Excellent advice, Janet. Your strategies are essential. The only thing I can remotely add is that it’s also important, along with the day of rest, to have a day of “boss”.

    With so many of my organizing clients who are solopreneurs, they spend so much of their time working for their clients, they forget they, themselves, are their own most important clients. They don’t nurture themselves, and the more work they get, then less they nurture the business by taking time out for administrative tasks, so that “boss” stuff ends up seeping over into personal/family time. I always encourage people to take one day a week..at least a half day…for administrivia. (Of course, a VA makes this problem fade away.)

  4. Avatar Janet Barclay on March 31, 2010 at 7:01 am

    Excellent point, Julie! Even people who have a virtual assistant should set aside time each week to touch base with their VA, answer questions, discuss new projects, and explore future ideas.
    .-= Janet Barclay´s last blog ..Five Ways To Keep Your Business From Taking Over Your Life =-.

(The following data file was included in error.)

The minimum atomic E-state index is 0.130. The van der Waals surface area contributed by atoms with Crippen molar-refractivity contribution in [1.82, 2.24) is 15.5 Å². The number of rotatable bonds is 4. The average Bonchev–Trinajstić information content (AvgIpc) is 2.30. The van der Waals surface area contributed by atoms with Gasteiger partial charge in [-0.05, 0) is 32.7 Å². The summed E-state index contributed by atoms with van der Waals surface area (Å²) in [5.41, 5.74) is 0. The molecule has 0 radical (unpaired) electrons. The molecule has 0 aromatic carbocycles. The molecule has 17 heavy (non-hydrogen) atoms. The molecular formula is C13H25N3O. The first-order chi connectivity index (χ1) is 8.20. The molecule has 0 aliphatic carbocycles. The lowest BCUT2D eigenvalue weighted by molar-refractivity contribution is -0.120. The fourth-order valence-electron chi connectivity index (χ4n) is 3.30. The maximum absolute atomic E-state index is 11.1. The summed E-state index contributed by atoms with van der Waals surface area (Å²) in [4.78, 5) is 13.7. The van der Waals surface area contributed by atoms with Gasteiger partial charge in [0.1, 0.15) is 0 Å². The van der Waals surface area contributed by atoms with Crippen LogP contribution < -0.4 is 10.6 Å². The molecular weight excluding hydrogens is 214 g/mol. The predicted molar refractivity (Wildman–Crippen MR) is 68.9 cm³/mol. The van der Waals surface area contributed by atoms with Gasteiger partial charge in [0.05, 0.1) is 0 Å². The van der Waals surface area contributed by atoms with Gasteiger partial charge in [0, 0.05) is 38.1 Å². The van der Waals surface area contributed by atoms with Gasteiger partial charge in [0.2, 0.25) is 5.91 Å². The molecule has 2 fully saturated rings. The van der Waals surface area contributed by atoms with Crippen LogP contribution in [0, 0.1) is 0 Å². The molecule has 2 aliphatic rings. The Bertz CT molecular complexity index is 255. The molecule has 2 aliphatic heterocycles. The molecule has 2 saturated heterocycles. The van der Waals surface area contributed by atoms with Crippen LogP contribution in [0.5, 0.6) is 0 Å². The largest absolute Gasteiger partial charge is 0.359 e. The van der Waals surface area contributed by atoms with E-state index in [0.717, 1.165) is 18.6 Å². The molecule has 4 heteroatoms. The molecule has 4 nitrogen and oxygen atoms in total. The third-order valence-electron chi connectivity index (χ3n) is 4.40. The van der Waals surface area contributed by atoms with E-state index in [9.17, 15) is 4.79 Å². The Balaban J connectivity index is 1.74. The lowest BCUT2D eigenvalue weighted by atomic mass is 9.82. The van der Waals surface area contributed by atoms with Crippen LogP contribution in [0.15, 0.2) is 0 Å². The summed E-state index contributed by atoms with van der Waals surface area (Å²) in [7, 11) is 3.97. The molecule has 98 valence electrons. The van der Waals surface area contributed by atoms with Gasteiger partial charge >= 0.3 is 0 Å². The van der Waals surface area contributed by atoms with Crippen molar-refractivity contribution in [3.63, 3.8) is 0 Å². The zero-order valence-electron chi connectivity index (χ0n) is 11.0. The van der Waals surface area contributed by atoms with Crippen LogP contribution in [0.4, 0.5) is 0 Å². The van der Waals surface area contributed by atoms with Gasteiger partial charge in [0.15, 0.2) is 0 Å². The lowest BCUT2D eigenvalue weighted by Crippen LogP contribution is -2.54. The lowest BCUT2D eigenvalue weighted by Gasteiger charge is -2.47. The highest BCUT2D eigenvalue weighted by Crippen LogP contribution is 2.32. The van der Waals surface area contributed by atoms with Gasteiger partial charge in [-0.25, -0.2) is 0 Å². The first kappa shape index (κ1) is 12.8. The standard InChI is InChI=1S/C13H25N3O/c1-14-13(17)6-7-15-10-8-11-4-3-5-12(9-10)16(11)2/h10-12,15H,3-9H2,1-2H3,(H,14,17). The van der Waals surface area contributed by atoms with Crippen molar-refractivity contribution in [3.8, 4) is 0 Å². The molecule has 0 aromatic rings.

5. Avatar Melodee Patterson on April 1, 2010 at 5:32 pm

    I think I started watching Brewers baseball a couple years ago because my brain concentrates completely on the game. It really relaxes me!

  6. Avatar Janet Barclay on April 1, 2010 at 5:57 pm

    Melodee, I’m glad baseball is starting soon, because you’ve been working way too hard – haven’t seen you around in ages!

  7. Avatar Nonnahs Driskill on May 27, 2010 at 1:22 pm

    So many people spend their time with their kids on their Blackberry. I know sometimes it’s imperative to take the call or check the text. Still it helps me to keep my phone/computer use in check to picture my children, now too young to have their own phones, in about ten years spending every minute they are with me fiddling with their phone or video game. AAAH! This is incentive enough to take a break from the business when I am with them.

  8. Avatar Janet Barclay on May 27, 2010 at 4:02 pm

    Thanks for sharing, Nonnahs. It’s not quite related, but your comment reminded me of an old poem that ends:

    The cleaning and scrubbing will wait till tomorrow,
    for children grow up, as I’ve learned to my sorrow.
    So quiet down, cobwebs. Dust go to sleep.
    I’m rocking my baby and babies don’t keep.